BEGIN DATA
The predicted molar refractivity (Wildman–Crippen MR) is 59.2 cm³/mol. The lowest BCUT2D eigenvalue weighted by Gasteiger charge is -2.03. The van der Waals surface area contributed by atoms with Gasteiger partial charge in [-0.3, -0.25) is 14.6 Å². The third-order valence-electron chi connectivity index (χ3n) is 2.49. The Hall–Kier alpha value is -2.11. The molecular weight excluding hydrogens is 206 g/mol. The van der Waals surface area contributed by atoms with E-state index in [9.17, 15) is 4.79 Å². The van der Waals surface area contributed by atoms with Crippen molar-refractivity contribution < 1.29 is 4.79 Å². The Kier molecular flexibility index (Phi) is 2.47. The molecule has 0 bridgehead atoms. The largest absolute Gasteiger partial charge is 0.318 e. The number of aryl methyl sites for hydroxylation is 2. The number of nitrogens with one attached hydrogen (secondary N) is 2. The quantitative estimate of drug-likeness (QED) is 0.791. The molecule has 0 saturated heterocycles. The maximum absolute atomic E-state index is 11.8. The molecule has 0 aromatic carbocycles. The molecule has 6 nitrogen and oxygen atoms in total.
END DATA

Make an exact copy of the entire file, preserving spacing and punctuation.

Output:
The predicted molar refractivity (Wildman–Crippen MR) is 59.2 cm³/mol. The lowest BCUT2D eigenvalue weighted by Gasteiger charge is -2.03. The van der Waals surface area contributed by atoms with Gasteiger partial charge in [-0.3, -0.25) is 14.6 Å². The third-order valence-electron chi connectivity index (χ3n) is 2.49. The Hall–Kier alpha value is -2.11. The molecular weight excluding hydrogens is 206 g/mol. The van der Waals surface area contributed by atoms with E-state index in [9.17, 15) is 4.79 Å². The van der Waals surface area contributed by atoms with Crippen molar-refractivity contribution < 1.29 is 4.79 Å². The Kier molecular flexibility index (Phi) is 2.47. The molecule has 0 bridgehead atoms. The largest absolute Gasteiger partial charge is 0.318 e. The number of aryl methyl sites for hydroxylation is 2. The number of nitrogens with one attached hydrogen (secondary N) is 2. The quantitative estimate of drug-likeness (QED) is 0.791. The molecule has 0 saturated heterocycles. The maximum absolute atomic E-state index is 11.8. The molecule has 0 aromatic carbocycles. The molecule has 6 nitrogen and oxygen atoms in total.